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KUALA LUMPUR, Dec 4 — S. Ramaji, the head of the faction against the relocation of the Sri Maha Mariamman Devasthanam temple in Seafield, now wants One City Development Sdn Bhd to hand over the land to them.
He said the developer has a moral obligation to hand over the lot after many of the temple faction members were arrested following the November 26 riot and after undergoing much “pain” and trouble.
“I feel the developer has got his moral responsibility to hand over the temple land. After all the pain and agony we went through, I think it’s not right for us to purchase it from him. He should give it to us,” he added.
Ramaji said at one time they did consider the “Mid Valley solution” as a way out of the temple impasse.
“Actually we had given that as one of our options to the developer. One of the options was to re-engineer the whole project and allow both the project plus the temple to be there.
“We have not gotten any response from them.
“We talked to them once on October 15. A big group of us went to the developer and we had proposed indirectly to him that we can come to a win-win solution,” Ramaji, whose real name is M. Ramachandran, said.
The “Mid Valley solution” refers to the peaceful co-existence of a Hindu temple and the Mid Valley Megamall.
Last week, Klang MP Charles Santiago said that the Selangor government had suggested the same solution to solve the Subang Hindu temple issue.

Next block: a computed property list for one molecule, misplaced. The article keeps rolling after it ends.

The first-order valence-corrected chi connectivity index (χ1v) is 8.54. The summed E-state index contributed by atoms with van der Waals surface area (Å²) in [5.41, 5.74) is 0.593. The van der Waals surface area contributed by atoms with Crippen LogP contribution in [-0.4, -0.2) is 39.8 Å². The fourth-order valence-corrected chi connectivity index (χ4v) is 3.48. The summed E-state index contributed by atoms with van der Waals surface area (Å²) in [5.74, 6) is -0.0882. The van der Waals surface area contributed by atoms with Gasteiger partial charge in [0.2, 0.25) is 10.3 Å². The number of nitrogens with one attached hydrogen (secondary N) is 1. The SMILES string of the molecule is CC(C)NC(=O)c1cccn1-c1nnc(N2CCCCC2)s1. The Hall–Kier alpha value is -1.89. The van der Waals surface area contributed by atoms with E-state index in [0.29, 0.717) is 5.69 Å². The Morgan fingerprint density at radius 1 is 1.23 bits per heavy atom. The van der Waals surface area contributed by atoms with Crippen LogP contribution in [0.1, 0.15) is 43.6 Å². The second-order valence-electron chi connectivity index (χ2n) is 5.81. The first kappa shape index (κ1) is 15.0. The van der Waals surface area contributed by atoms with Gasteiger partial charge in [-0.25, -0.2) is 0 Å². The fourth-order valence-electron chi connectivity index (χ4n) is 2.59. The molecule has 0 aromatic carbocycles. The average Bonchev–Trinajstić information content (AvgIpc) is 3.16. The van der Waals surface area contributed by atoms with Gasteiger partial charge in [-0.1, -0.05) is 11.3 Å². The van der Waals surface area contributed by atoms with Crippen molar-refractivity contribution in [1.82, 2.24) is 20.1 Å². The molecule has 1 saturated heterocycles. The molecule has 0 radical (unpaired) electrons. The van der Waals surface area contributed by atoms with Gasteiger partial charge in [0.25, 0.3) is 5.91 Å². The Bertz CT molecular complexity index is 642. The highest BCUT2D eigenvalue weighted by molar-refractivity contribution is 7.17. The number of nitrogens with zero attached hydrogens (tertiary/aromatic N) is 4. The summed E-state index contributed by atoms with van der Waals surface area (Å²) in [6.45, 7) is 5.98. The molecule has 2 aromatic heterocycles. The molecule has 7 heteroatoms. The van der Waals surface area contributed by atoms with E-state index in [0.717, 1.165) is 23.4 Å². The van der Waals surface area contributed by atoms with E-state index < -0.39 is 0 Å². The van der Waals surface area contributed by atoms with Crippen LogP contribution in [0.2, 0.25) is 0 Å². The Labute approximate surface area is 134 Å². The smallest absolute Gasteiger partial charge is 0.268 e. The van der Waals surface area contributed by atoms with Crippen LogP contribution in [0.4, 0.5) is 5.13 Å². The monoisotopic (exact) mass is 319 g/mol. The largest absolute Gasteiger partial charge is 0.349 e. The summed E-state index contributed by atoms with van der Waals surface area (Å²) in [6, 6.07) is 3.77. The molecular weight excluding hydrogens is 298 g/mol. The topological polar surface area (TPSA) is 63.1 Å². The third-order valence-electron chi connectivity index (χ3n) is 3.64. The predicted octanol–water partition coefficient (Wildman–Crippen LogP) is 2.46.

“We proposed the idea to One City Development Sdn Bhd, but after it was taken over by (Phillippine-based) Ayala Corporation, they stopped talking to us. Whenever the Mentri Besar’s office tried to contact their chairman, he just replied with a text asking us to speak to their legal team.
“In other words, they are saying ‘We have consent judgement, so speak to our lawyers’,” Santiago had told reporters in Parliament.
After the riot, Berjaya Group tycoon Tan Sri Vincent Tan proposed a crowdfund to buy over the land where the temple is located and offered to contribute RM500,000 towards kickstarting the campaign.
Star Online reported Tan saying that this was the best way to keep the temple in its current home.
“The public can buy the land, pay off the developer and let the temple stay.
“It will be difficult to expect the Selangor state government to buy the land,” he was quoted as saying.
National newswire Bernama also quoted Tan saying that he is confident Ayala would co-operate with his initiative and sell the land.